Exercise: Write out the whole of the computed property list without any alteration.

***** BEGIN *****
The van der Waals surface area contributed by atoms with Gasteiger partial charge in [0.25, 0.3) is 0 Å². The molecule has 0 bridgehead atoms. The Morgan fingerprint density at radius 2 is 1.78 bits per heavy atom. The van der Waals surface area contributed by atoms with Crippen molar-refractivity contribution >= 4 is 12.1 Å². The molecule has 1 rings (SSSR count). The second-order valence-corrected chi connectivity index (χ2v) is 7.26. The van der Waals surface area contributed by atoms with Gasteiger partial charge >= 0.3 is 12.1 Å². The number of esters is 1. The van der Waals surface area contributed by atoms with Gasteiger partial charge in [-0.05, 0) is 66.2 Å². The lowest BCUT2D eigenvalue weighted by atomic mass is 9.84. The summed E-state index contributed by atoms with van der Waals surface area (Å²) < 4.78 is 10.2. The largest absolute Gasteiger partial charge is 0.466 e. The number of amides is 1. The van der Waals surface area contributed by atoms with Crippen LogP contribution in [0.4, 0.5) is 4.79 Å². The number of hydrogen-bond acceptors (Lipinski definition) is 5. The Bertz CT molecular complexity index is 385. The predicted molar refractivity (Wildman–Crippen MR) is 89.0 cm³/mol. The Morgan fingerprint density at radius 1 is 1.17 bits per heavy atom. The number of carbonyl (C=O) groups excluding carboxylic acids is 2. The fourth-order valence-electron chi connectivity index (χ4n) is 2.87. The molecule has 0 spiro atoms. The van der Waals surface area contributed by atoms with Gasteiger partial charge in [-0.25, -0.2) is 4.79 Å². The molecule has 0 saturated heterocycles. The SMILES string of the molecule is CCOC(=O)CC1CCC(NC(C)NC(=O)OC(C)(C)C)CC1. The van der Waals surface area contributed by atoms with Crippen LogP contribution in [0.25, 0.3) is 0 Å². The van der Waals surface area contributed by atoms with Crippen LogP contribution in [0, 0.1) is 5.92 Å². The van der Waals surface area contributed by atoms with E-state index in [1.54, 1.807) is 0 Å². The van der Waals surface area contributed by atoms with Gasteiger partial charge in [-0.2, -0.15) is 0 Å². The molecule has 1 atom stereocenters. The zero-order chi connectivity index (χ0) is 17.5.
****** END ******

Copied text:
The van der Waals surface area contributed by atoms with Gasteiger partial charge in [0.25, 0.3) is 0 Å². The molecule has 0 bridgehead atoms. The Morgan fingerprint density at radius 2 is 1.78 bits per heavy atom. The van der Waals surface area contributed by atoms with Crippen molar-refractivity contribution >= 4 is 12.1 Å². The molecule has 1 rings (SSSR count). The second-order valence-corrected chi connectivity index (χ2v) is 7.26. The van der Waals surface area contributed by atoms with Gasteiger partial charge >= 0.3 is 12.1 Å². The number of esters is 1. The van der Waals surface area contributed by atoms with Gasteiger partial charge in [-0.05, 0) is 66.2 Å². The lowest BCUT2D eigenvalue weighted by atomic mass is 9.84. The summed E-state index contributed by atoms with van der Waals surface area (Å²) < 4.78 is 10.2. The largest absolute Gasteiger partial charge is 0.466 e. The number of amides is 1. The van der Waals surface area contributed by atoms with Crippen LogP contribution in [0.4, 0.5) is 4.79 Å². The number of hydrogen-bond acceptors (Lipinski definition) is 5. The Bertz CT molecular complexity index is 385. The predicted molar refractivity (Wildman–Crippen MR) is 89.0 cm³/mol. The Morgan fingerprint density at radius 1 is 1.17 bits per heavy atom. The number of carbonyl (C=O) groups excluding carboxylic acids is 2. The fourth-order valence-electron chi connectivity index (χ4n) is 2.87. The molecule has 0 spiro atoms. The van der Waals surface area contributed by atoms with Gasteiger partial charge in [-0.25, -0.2) is 4.79 Å². The molecule has 0 saturated heterocycles. The SMILES string of the molecule is CCOC(=O)CC1CCC(NC(C)NC(=O)OC(C)(C)C)CC1. The van der Waals surface area contributed by atoms with Crippen LogP contribution in [0.25, 0.3) is 0 Å². The van der Waals surface area contributed by atoms with Crippen LogP contribution in [0, 0.1) is 5.92 Å². The van der Waals surface area contributed by atoms with E-state index in [1.54, 1.807) is 0 Å². The van der Waals surface area contributed by atoms with Gasteiger partial charge in [-0.2, -0.15) is 0 Å². The molecule has 1 atom stereocenters. The zero-order chi connectivity index (χ0) is 17.5.